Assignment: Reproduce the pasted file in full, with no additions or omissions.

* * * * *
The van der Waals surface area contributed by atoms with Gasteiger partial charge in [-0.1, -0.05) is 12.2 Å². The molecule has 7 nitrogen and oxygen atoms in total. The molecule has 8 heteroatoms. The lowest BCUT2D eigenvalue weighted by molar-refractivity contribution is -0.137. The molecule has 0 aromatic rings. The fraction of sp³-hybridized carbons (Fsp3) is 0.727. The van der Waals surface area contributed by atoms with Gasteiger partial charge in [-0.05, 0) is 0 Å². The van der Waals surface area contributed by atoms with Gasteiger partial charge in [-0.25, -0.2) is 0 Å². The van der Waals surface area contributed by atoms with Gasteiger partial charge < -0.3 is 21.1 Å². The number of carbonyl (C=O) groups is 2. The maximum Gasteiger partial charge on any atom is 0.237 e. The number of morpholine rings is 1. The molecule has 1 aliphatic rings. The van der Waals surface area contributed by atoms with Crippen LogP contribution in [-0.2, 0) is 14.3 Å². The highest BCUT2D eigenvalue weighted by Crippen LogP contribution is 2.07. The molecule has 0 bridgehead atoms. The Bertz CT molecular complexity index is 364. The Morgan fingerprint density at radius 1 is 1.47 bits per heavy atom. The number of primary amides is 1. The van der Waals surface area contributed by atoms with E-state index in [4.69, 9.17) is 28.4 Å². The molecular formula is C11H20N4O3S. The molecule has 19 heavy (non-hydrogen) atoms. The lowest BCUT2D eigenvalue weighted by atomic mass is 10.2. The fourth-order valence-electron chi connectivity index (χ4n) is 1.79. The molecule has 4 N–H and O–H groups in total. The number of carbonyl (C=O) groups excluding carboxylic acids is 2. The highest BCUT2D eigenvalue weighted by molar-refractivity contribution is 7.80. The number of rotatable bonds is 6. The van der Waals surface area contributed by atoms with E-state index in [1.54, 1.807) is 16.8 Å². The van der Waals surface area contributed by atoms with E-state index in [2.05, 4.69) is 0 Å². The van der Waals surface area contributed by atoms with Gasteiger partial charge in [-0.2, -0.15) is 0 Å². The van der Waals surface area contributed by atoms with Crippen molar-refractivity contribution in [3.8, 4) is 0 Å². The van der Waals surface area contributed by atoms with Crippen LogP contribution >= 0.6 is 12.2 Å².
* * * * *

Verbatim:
The van der Waals surface area contributed by atoms with Gasteiger partial charge in [-0.1, -0.05) is 12.2 Å². The molecule has 7 nitrogen and oxygen atoms in total. The molecule has 8 heteroatoms. The lowest BCUT2D eigenvalue weighted by molar-refractivity contribution is -0.137. The molecule has 0 aromatic rings. The fraction of sp³-hybridized carbons (Fsp3) is 0.727. The van der Waals surface area contributed by atoms with Gasteiger partial charge in [-0.05, 0) is 0 Å². The van der Waals surface area contributed by atoms with Gasteiger partial charge in [-0.25, -0.2) is 0 Å². The van der Waals surface area contributed by atoms with Gasteiger partial charge < -0.3 is 21.1 Å². The number of carbonyl (C=O) groups is 2. The maximum Gasteiger partial charge on any atom is 0.237 e. The number of morpholine rings is 1. The molecule has 1 aliphatic rings. The van der Waals surface area contributed by atoms with Crippen LogP contribution in [-0.2, 0) is 14.3 Å². The highest BCUT2D eigenvalue weighted by Crippen LogP contribution is 2.07. The molecule has 0 bridgehead atoms. The Bertz CT molecular complexity index is 364. The Morgan fingerprint density at radius 1 is 1.47 bits per heavy atom. The number of primary amides is 1. The van der Waals surface area contributed by atoms with E-state index in [4.69, 9.17) is 28.4 Å². The molecular formula is C11H20N4O3S. The molecule has 19 heavy (non-hydrogen) atoms. The lowest BCUT2D eigenvalue weighted by atomic mass is 10.2. The fourth-order valence-electron chi connectivity index (χ4n) is 1.79. The molecule has 4 N–H and O–H groups in total. The number of carbonyl (C=O) groups excluding carboxylic acids is 2. The highest BCUT2D eigenvalue weighted by molar-refractivity contribution is 7.80. The number of rotatable bonds is 6. The van der Waals surface area contributed by atoms with E-state index in [1.54, 1.807) is 16.8 Å². The van der Waals surface area contributed by atoms with E-state index in [2.05, 4.69) is 0 Å². The van der Waals surface area contributed by atoms with Gasteiger partial charge in [-0.2, -0.15) is 0 Å². The van der Waals surface area contributed by atoms with Crippen molar-refractivity contribution in [3.8, 4) is 0 Å². The van der Waals surface area contributed by atoms with Crippen LogP contribution >= 0.6 is 12.2 Å².